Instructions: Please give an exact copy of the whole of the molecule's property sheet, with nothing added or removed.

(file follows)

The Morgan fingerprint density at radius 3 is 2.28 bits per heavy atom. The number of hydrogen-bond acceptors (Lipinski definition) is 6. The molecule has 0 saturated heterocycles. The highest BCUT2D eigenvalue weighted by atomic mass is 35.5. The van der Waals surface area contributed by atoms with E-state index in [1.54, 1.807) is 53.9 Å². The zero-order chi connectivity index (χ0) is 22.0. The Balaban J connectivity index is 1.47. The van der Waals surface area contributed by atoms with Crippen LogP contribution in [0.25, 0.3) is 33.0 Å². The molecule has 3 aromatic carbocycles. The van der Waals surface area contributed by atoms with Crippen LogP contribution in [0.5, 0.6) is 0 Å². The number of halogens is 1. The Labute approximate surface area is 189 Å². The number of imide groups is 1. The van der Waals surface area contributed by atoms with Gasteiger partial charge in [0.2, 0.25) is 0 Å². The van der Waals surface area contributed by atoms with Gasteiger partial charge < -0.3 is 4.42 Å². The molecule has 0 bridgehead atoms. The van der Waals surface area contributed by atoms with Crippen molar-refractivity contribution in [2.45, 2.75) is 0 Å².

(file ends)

The Morgan fingerprint density at radius 3 is 2.28 bits per heavy atom. The number of hydrogen-bond acceptors (Lipinski definition) is 6. The molecule has 0 saturated heterocycles. The highest BCUT2D eigenvalue weighted by atomic mass is 35.5. The van der Waals surface area contributed by atoms with E-state index in [1.54, 1.807) is 53.9 Å². The zero-order chi connectivity index (χ0) is 22.0. The Balaban J connectivity index is 1.47. The van der Waals surface area contributed by atoms with Crippen LogP contribution in [0.25, 0.3) is 33.0 Å². The molecule has 3 aromatic carbocycles. The van der Waals surface area contributed by atoms with Crippen LogP contribution in [0.5, 0.6) is 0 Å². The number of halogens is 1. The Labute approximate surface area is 189 Å². The number of imide groups is 1. The van der Waals surface area contributed by atoms with Gasteiger partial charge in [0.2, 0.25) is 0 Å². The van der Waals surface area contributed by atoms with Gasteiger partial charge < -0.3 is 4.42 Å². The molecule has 0 bridgehead atoms. The van der Waals surface area contributed by atoms with Crippen molar-refractivity contribution in [2.45, 2.75) is 0 Å².